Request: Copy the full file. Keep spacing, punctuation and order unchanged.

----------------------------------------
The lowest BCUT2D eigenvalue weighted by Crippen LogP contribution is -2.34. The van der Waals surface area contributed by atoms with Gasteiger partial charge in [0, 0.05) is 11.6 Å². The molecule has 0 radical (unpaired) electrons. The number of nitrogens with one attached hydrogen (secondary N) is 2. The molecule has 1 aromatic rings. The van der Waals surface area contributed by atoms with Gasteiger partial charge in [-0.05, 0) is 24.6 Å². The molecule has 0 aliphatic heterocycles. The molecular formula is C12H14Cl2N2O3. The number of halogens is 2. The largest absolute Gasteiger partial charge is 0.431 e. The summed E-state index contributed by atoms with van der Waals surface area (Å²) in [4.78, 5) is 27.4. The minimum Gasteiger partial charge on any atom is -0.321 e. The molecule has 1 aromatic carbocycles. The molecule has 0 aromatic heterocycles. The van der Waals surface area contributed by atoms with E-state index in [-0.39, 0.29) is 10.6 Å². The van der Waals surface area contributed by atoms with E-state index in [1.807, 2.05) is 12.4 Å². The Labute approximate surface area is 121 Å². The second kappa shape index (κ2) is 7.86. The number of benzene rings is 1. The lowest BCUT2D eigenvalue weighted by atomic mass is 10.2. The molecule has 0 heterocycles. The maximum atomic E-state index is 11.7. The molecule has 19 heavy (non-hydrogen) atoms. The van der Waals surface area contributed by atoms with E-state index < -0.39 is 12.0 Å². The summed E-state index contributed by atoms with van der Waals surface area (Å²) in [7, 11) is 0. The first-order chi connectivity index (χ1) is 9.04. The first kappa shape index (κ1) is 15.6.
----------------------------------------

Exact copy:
The lowest BCUT2D eigenvalue weighted by Crippen LogP contribution is -2.34. The van der Waals surface area contributed by atoms with Gasteiger partial charge in [0, 0.05) is 11.6 Å². The molecule has 0 radical (unpaired) electrons. The number of nitrogens with one attached hydrogen (secondary N) is 2. The molecule has 1 aromatic rings. The van der Waals surface area contributed by atoms with Gasteiger partial charge in [-0.05, 0) is 24.6 Å². The molecule has 0 aliphatic heterocycles. The molecular formula is C12H14Cl2N2O3. The number of halogens is 2. The largest absolute Gasteiger partial charge is 0.431 e. The summed E-state index contributed by atoms with van der Waals surface area (Å²) in [4.78, 5) is 27.4. The minimum Gasteiger partial charge on any atom is -0.321 e. The molecule has 1 aromatic carbocycles. The molecule has 0 aromatic heterocycles. The van der Waals surface area contributed by atoms with E-state index in [-0.39, 0.29) is 10.6 Å². The van der Waals surface area contributed by atoms with E-state index in [1.807, 2.05) is 12.4 Å². The Labute approximate surface area is 121 Å². The second kappa shape index (κ2) is 7.86. The number of benzene rings is 1. The lowest BCUT2D eigenvalue weighted by atomic mass is 10.2. The molecule has 0 heterocycles. The maximum atomic E-state index is 11.7. The molecule has 19 heavy (non-hydrogen) atoms. The van der Waals surface area contributed by atoms with E-state index < -0.39 is 12.0 Å². The summed E-state index contributed by atoms with van der Waals surface area (Å²) in [7, 11) is 0. The first-order chi connectivity index (χ1) is 9.04. The first kappa shape index (κ1) is 15.6.